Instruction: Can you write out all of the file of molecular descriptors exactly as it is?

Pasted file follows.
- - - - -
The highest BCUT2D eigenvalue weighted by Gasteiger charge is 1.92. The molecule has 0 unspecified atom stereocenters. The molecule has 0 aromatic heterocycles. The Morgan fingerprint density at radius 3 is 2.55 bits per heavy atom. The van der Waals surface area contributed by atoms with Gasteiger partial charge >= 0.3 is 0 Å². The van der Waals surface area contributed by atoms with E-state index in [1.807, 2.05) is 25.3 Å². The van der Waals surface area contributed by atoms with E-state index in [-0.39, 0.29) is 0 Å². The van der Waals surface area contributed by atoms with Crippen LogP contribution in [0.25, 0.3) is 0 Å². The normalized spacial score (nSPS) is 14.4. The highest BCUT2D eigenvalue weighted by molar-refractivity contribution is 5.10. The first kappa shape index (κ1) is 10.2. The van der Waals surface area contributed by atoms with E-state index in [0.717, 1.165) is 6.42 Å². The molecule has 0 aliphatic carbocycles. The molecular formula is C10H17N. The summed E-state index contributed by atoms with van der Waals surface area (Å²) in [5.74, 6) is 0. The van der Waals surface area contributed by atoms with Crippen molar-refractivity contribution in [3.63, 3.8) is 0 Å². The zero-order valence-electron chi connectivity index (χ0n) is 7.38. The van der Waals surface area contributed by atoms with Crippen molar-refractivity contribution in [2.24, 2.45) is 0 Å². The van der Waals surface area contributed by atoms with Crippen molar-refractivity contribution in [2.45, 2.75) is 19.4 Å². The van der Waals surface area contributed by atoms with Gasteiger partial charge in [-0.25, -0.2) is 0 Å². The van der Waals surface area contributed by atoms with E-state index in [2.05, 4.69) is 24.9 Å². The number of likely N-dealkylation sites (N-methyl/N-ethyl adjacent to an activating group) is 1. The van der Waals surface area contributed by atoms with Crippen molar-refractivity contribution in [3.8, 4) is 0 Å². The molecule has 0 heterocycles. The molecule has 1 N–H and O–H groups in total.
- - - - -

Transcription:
The highest BCUT2D eigenvalue weighted by Gasteiger charge is 1.92. The molecule has 0 unspecified atom stereocenters. The molecule has 0 aromatic heterocycles. The Morgan fingerprint density at radius 3 is 2.55 bits per heavy atom. The van der Waals surface area contributed by atoms with Gasteiger partial charge >= 0.3 is 0 Å². The van der Waals surface area contributed by atoms with E-state index in [1.807, 2.05) is 25.3 Å². The van der Waals surface area contributed by atoms with E-state index in [-0.39, 0.29) is 0 Å². The van der Waals surface area contributed by atoms with Crippen LogP contribution in [0.25, 0.3) is 0 Å². The normalized spacial score (nSPS) is 14.4. The highest BCUT2D eigenvalue weighted by molar-refractivity contribution is 5.10. The first kappa shape index (κ1) is 10.2. The van der Waals surface area contributed by atoms with E-state index in [0.717, 1.165) is 6.42 Å². The molecule has 0 aliphatic carbocycles. The molecular formula is C10H17N. The summed E-state index contributed by atoms with van der Waals surface area (Å²) in [5.74, 6) is 0. The van der Waals surface area contributed by atoms with Crippen molar-refractivity contribution in [3.63, 3.8) is 0 Å². The zero-order valence-electron chi connectivity index (χ0n) is 7.38. The van der Waals surface area contributed by atoms with Crippen molar-refractivity contribution in [2.24, 2.45) is 0 Å². The van der Waals surface area contributed by atoms with Crippen molar-refractivity contribution in [2.45, 2.75) is 19.4 Å². The van der Waals surface area contributed by atoms with Gasteiger partial charge in [-0.25, -0.2) is 0 Å². The van der Waals surface area contributed by atoms with E-state index in [2.05, 4.69) is 24.9 Å². The number of likely N-dealkylation sites (N-methyl/N-ethyl adjacent to an activating group) is 1. The van der Waals surface area contributed by atoms with Crippen molar-refractivity contribution in [3.8, 4) is 0 Å². The molecule has 0 heterocycles. The molecule has 1 N–H and O–H groups in total.